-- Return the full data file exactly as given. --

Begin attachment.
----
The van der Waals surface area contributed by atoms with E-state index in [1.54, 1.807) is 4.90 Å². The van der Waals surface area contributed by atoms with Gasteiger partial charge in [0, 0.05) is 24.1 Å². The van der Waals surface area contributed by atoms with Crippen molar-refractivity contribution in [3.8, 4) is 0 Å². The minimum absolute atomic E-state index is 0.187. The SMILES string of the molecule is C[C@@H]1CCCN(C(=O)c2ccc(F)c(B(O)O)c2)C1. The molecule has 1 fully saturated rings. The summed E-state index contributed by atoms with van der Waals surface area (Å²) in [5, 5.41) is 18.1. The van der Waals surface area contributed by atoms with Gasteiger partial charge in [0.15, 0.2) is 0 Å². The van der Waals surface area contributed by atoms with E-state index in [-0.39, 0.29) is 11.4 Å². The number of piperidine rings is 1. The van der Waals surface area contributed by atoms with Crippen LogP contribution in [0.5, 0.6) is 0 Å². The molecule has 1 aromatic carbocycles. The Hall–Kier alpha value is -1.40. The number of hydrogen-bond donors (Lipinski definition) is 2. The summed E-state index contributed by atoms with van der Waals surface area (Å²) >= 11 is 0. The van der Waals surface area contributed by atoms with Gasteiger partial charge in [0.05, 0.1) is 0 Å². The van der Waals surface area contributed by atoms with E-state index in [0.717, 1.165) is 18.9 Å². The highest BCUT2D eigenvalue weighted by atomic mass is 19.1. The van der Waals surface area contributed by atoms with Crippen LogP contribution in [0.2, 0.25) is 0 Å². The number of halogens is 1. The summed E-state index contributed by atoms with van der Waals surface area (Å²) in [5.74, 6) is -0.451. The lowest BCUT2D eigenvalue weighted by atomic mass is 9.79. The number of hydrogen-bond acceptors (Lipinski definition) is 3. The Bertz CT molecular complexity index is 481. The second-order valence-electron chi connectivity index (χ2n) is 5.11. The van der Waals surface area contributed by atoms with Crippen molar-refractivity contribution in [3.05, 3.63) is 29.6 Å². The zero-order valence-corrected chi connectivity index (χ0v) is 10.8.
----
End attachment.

The van der Waals surface area contributed by atoms with E-state index in [1.54, 1.807) is 4.90 Å². The van der Waals surface area contributed by atoms with Gasteiger partial charge in [0, 0.05) is 24.1 Å². The van der Waals surface area contributed by atoms with Crippen molar-refractivity contribution in [3.8, 4) is 0 Å². The minimum absolute atomic E-state index is 0.187. The SMILES string of the molecule is C[C@@H]1CCCN(C(=O)c2ccc(F)c(B(O)O)c2)C1. The molecule has 1 fully saturated rings. The summed E-state index contributed by atoms with van der Waals surface area (Å²) in [5, 5.41) is 18.1. The van der Waals surface area contributed by atoms with Gasteiger partial charge in [0.15, 0.2) is 0 Å². The van der Waals surface area contributed by atoms with E-state index in [-0.39, 0.29) is 11.4 Å². The number of piperidine rings is 1. The van der Waals surface area contributed by atoms with Crippen LogP contribution in [0.5, 0.6) is 0 Å². The molecule has 1 aromatic carbocycles. The Hall–Kier alpha value is -1.40. The number of hydrogen-bond donors (Lipinski definition) is 2. The summed E-state index contributed by atoms with van der Waals surface area (Å²) >= 11 is 0. The van der Waals surface area contributed by atoms with Gasteiger partial charge in [0.05, 0.1) is 0 Å². The van der Waals surface area contributed by atoms with E-state index in [0.717, 1.165) is 18.9 Å². The highest BCUT2D eigenvalue weighted by atomic mass is 19.1. The van der Waals surface area contributed by atoms with Crippen LogP contribution in [0.2, 0.25) is 0 Å². The number of halogens is 1. The summed E-state index contributed by atoms with van der Waals surface area (Å²) in [5.74, 6) is -0.451. The lowest BCUT2D eigenvalue weighted by atomic mass is 9.79. The number of hydrogen-bond acceptors (Lipinski definition) is 3. The Bertz CT molecular complexity index is 481. The second-order valence-electron chi connectivity index (χ2n) is 5.11. The van der Waals surface area contributed by atoms with Crippen molar-refractivity contribution in [3.05, 3.63) is 29.6 Å². The zero-order valence-corrected chi connectivity index (χ0v) is 10.8.